Premier John Horgan meets with former MLA Blair Lekstrom (left) and Forests Minister Doug Donaldson about new land use restrictions to preserve caribou, Dawson Creek, April 19, 2019. (B.C. government)

Local governments not sidelined in Indigenous talks, B.C. minister says

Doug Donaldson addresses fallout from caribou habitat plan

A sweeping plan to expand caribou habitat at the expense of struggling local economies turned into the top issue for B.C. local governments gathered for their convention this week, and Forests Minister Doug Donaldson has taken steps to reassure them.

After Premier John Horgan put new forest and mining restrictions in northeast B.C. on hold for further consultations this spring, Donaldson told Black Press last week that additional protected areas in the Cariboo and Kootenay regions won’t be necessary to protect dwindling caribou herds.

And going into the annual Union of B.C. Municipalities convention in Vancouver this week, Donaldson said the province’s plan to proceed with new legislation to formalize Indigenous rights on land use doesn’t mean the needs of local governments are downgraded.

“I come from a local government background, so I’m well aware of how local governments often have a lot of on-the-ground knowledge with local first nations,” Donaldson said in an interview.

“When we as a government directly engage with first nations on a government-to-government basis, by treaties or other agreements, we will and do engage with individual local governments on their interests. If you don’t, you’re losing out on valuable relationships and experience that many local governments have created with local first nations.”

A resolution calling on the province to maintain “principles of mutual respect, consultation and cooperation” with local governments passed with little discussion Wednesday, after being endorsed by the UBCM executive as their top selection for the 2019 convention.

Horgan called on Dawson Creek councillor and former MLA Blair Lekstrom to make recommendations this spring, after Peace region residents protested being shut out of talks between the province and the West Moberly and Saulteau First Nations on the extent of protection.

The province accepted Lekstrom’s recommendation to put a moratorium on “new high-impact forestry and mining activities” in the Peace region for two years, while consultation continues on restrictions that could shut down some forest operations.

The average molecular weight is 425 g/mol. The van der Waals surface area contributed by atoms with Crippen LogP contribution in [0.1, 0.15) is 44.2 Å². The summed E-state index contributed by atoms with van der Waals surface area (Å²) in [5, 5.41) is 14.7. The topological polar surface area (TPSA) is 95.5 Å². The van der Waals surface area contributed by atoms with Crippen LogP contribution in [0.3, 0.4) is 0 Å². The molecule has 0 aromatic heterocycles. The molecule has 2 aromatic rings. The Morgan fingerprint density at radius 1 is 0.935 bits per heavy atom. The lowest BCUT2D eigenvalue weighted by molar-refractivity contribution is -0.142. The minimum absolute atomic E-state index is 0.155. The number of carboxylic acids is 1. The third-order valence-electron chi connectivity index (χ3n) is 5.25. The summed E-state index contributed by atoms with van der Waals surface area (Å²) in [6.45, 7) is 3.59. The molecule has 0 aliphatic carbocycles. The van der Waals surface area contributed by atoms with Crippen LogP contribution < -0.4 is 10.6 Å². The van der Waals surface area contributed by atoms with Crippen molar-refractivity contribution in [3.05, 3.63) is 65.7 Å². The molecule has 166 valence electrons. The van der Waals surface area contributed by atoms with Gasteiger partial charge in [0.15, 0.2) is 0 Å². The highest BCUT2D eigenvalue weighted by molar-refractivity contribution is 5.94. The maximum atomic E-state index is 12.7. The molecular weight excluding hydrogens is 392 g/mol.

Protection strategies have been expanded in recent years, including snowmobile restrictions and extensive forest protection zones. Despite those measures, mountain caribou herds in the Kootenays have dwindled, in some cases to extinction.

RELATED: Forestry, recreation squeezed by B.C. caribou plan

RELATED: Soon-to-be-extinct caribou moved north of Revelstoke

“Our analysts are looking around at the other herds that need to be protected in the province, and they feel that we have enough habitat protection measures in place related to those other herds,” Donaldson said Sept. 18. Killing wolves and protecting caribou calves in maternity pens are among strategies that have had some success.

The federal government was preparing an emergency order under the Species at Risk Act to impose new restrictions, citing climate change and habitat disturbance as key factors in the population decline. Over the past century, B.C. caribou populations have fallen from an estimated 40,000 animals to about 15,000.

A report by the Council of Forest Industries earlier this year pointed out that caribou populations have also declined in Wells Gray Provincial Park and Jasper National Park. Caribou have disappeared from Banff National Park, which has been protected from industrial activity since 1885.


@tomfletcherbc
tfletcher@blackpress.ca

Like us on Facebook and follow us on Twitter.

BC legislature

Get local stories you won't find anywhere else right to your inbox.
Sign up here

Comments are closed

Just Posted

‘Justice for Mona’ protests planned in Kelowna, Lower Mainland

Security camera footage shows Mona Wang being dragged, stepped on during RCMP wellness check

Neighbourhood pond dries up again

The RDCO filled up the pond on Hall Road but it’s drying up again

Orphaned Okanagan beavers admitted to rehab centre

The two beavers are in the care of the Fawcett Family Wildlife Health Centre

Intent of killing at centre of Surrey man’s West Kelowna murder trial

B.C. Supreme Court Justice Allison Beames is anticipated to return with her decision in August

Car smashes into Kelowna dollar store

The vehicle went through the front window of the store just off Highway 97 North

13 new B.C. COVID-19 cases, Langley Lodge outbreak ends

Health care outbreaks down to four, 162 cases active

Okanagan Realtors donate big to North Westside fire department

Two Kelowna-area Realtors made a generous donation to the North Westside Fire… Continue reading

SilverStar security recovers stolen bike

Reminders to residents to keep bicycles locked up, eyes open for suspicious activity

Penticton RCMP seek help locating missing woman

25-year-old Iesha Blomquist was reported missing to Penticton RCMP on June 30

Majority of residents in support of alcohol in outdoor spaces: City of Penticton

City council will vote on whether to continue allowing public consumption, on Tuesday, July 7

Princeton RCMP arrest suspects in violent Salmon Arm home invasion

Two men who allegedly staged a violent home invasion in Salmon Arm… Continue reading

LETTER: Questions raised about Summerland solar project

Site of proposed project has been considered for previous initiatives

Alberta health minister orders review into response after noose found in hospital in 2016

A piece of rope tied into a noose was found taped to the door of an operating room at the Grande Prairie Hospital in 2016

Most Read